Pugilism went in and out of vogue in London with the whims of the nobility, but by John Sholto’s time it was on the way out. In down periods, most fighters—who were almost invariably laborers—couldn’t afford the damage to their hands that a pitched battle practically guaranteed. And this is where the modern bare-knuckle resurgence gets interesting: it isn’t really pugilism as it was, it is just boxing without the gloves.
BKB still has its fighters compete in timed rounds, 3 minutes at a time with a minute rest in between. Under London Prize Ring rules, the round ended when a man was felled, whereupon both men returned (or were dragged) to their corners and were given thirty seconds to recover, rising and coming up to the scratch to begin the next round. On the one hand, fights could go for hours and technically for an indefinite number of rounds. On the other, the ease with which hands could be damaged meant that fighters probably weren’t taking the kind of punishment in each round that they would in a modern boxing match. One thing was certain, to lose under the London Prize Ring rules, you really had to be beaten. Modern BKB’s concession to this older way of fighting seems to be having a twenty count rather than a ten count on a knockdown, though the clock doesn’t seem to stop so really this just eats up more time.
Perhaps the most intriguing aspect of truly bare-knuckle fighting is the consideration each man should have to make for his own hands. Gloves turned boxing into a gentlemanly sport by removing much of the blood and nastiness from the bare-knuckle game. The less padding you have between your knuckles and the opponent’s face, the more likely you are to cause a cut. Gloves do not actually make boxing any safer, in fact most studies now suggest that the gloves add weight to impacts and increase head trauma. But even putting the weight of the gloves aside, they allow a fighter to punch harder without the risk of broken fingers and wrists, which were the plague of the London Prize Ring. Plenty of fighters couldn’t afford to keep destroying their hands in lengthy brawls. The most famous example is Tom "Waterman" Lyons who became champion of the London Prize Ring and quit immediately afterwards because the damage he sustained to his hands kept him out of his day job for weeks at a time. But BKB’s brand of bare-knuckle boxing is not strictly bare-knuckle. BKB’s official rules state:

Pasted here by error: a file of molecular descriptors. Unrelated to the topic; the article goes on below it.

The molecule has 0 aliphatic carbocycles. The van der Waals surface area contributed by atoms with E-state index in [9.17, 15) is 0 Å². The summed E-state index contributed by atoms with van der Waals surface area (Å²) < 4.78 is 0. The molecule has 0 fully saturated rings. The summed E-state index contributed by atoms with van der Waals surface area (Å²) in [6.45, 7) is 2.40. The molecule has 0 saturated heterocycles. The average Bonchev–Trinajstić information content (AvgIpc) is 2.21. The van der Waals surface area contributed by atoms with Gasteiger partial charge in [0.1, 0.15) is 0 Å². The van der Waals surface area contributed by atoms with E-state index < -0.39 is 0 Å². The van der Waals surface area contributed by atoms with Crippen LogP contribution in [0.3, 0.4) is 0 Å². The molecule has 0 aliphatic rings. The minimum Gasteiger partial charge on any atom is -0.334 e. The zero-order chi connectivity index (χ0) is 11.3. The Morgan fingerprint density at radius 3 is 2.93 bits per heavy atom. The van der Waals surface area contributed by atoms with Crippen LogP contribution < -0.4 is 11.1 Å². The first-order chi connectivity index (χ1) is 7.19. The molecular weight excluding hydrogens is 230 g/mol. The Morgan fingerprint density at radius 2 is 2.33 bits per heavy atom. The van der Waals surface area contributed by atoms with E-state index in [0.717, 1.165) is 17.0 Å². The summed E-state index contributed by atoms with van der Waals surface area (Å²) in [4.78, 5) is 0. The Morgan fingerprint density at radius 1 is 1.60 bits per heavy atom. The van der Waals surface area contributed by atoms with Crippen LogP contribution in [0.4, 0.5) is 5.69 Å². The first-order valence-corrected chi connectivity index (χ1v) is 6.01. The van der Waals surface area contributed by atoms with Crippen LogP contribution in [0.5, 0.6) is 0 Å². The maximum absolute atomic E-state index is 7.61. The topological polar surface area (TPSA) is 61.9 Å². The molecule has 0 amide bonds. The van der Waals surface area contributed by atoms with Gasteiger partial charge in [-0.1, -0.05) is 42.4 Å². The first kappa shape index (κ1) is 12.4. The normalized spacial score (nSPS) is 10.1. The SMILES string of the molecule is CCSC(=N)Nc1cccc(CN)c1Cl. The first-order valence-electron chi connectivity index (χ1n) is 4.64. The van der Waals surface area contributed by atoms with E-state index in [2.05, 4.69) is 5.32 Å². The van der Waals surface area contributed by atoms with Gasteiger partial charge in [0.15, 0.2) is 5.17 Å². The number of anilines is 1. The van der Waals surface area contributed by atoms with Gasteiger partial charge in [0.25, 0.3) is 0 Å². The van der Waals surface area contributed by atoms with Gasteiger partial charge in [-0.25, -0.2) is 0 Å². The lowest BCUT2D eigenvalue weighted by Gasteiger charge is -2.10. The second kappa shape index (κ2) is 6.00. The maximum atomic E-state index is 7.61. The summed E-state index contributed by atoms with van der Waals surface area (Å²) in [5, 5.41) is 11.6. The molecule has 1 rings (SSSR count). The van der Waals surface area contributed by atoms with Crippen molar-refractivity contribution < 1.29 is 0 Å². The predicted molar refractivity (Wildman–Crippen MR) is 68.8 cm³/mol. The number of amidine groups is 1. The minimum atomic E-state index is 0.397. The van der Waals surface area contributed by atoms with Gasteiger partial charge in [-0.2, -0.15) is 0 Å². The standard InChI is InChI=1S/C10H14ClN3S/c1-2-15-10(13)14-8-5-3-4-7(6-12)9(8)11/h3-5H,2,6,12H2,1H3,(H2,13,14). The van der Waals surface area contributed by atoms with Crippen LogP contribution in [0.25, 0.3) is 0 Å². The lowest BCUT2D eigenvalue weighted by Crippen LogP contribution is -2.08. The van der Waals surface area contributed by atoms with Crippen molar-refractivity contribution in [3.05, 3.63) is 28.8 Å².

3.0) Bandages have to be worn and not weigh over 4oz. These have to be of soft material.
3.2) Bandages will be provided by management and these are the only ones to be used.
Obviously in modern boxing and MMA, all fighters wrap their hands (though you will read the odd story of fighters like Rory MacDonald trying not to). The earliest adopters of gloves in MMA back when it was called No Holds Barred fighting were men who wanted to make use of their fists without risking injury. A tight set of wraps permit fighters to feel a lot safer in their wrist alignment and throw a lot of punches that they probably wouldn’t want to if they were truly bare knuckle.
Hand wraps brace the wrist and compact the bones of the hand. Obviously the fingers are still vulnerable but it would be fascinating to see how some of the fighters who come out swinging on these cards would do were their hands completely unwrapped. Not only would fighters have to be more cautious, it might also see a return of the chopper or back-knuckle, blows delivered back-handed with the intention of causing cuts and swelling.
Over the couple of centuries that pugilism drifted in and out of fashion, fighters generally found that they had to be more conservative with their blows and cautious with their placement. One general thread connecting fighters like Jack Broughton and Dan Mendoza was their appreciation of a body shot. It is a lot harder to break a bone or sprain a wrist hitting the abdomen than it is hitting the skull.